Norwich and Pandemic Influenza Planning

Fitting into the Larger Pandemic Planning Context
PRS Briefs
PRS Policy Brief 0708-10
Wednesday, May 28, 2008

Planning for a potential pandemic influenza event is a process being undertaken at all levels of government in states and international agencies throughout the world. Current concern about a potential pandemic stems from the "existence of an influenza virus of pandemic potential," namely a strand of Avian Influenza known as the H5N1 virus. Although the H5N1 virus has yet to spread rapidly from person-to-person, which would likely cause a pandemic, health experts believe that H5N1 could evolve and develop this ability. Furthermore, health experts warn that the emergence of a new strain of influenza to which the human population has little natural immunity could occur at any point. For these reasons, the World Health Organization (WHO) released a report entitled "WHO: Global Influenza Preparedness Plan" which recommends that every state around the globe implement pandemic influenza preparedness plans. Additionally, the WHO report contains detailed recommendations as to how and in what sectors such planning should occur. Countries around the world have followed the advice of the WHO and are currently formulating or have already instituted pandemic influenza plans. The United States has heeded the WHO recommendations with vigor as federal agencies, state governments, local governments, and many private sector entities have all developed pandemic influenza plans.

When developing its own influenza preparedness plan, the town of Norwich should implement mechanisms put in place by previous plans made by the Vermont state government. Specifically, Norwich should use the Vermont Department of Health (VDH) plan entitled "Pandemic Influenza Preparedness and Response Plan," which takes the guidelines presented in the WHO influenza report and alters them so they fit Vermont.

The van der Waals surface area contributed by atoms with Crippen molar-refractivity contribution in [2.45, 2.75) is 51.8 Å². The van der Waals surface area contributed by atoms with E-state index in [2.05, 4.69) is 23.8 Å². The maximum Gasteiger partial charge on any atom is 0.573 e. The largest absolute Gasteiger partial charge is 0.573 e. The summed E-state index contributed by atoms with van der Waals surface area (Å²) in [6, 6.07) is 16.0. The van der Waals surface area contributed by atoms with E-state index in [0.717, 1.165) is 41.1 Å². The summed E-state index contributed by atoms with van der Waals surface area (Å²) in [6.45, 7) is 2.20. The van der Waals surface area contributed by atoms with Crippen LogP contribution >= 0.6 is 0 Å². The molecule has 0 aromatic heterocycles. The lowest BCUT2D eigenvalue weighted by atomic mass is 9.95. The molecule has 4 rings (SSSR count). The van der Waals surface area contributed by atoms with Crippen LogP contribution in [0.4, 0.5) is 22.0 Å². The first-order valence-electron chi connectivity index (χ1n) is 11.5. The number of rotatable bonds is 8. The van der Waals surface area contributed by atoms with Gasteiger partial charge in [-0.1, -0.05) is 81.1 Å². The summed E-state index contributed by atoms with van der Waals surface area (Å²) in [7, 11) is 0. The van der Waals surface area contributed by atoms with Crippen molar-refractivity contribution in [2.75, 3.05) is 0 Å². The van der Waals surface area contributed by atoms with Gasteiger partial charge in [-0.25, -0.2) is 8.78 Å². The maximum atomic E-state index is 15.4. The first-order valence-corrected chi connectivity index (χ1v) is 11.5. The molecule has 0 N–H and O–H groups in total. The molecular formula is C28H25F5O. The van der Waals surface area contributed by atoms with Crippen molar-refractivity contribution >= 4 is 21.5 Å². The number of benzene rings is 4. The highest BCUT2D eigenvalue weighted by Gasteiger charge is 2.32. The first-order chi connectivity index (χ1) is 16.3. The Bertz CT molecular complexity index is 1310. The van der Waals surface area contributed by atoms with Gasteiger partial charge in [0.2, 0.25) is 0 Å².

Norwich pandemic influenza preparation should fall into three main areas: 1) communication, 2) combative measures to be used during a pandemic, and 3) coordination with the private sector.

First, Norwich must implement a communications strategy that focuses on delivering one clear message about pandemic conditions to Norwich residents during a pandemic. Norwich town officials should coordinate with the VDH and other state agencies to plan a system through which state updates and additional information could be easily passed to Norwich officials, who could then disseminate this information at the local level using various communication media.

Additionally, Norwich must make preliminary plans to prepare the town to operate temporary clinics, quarantines, isolation facilities, and similar combative services if local health care facilities are overrun as a result of the pandemic. Such planning should cover basic logistics, such as where a clinic could be held and finding potential staffers.

Lastly, Norwich should bring local businesses into the planning process both to help the town in its own response and to help individual businesses formulate pandemic influenza response plans of their own. Overall, any and all planning for a potential pandemic influenza event should aim to limit the population affected by the virus, reduce mortality, reduce the spread of the virus, and reduce the economic and social disruption caused by the pandemic within Norwich.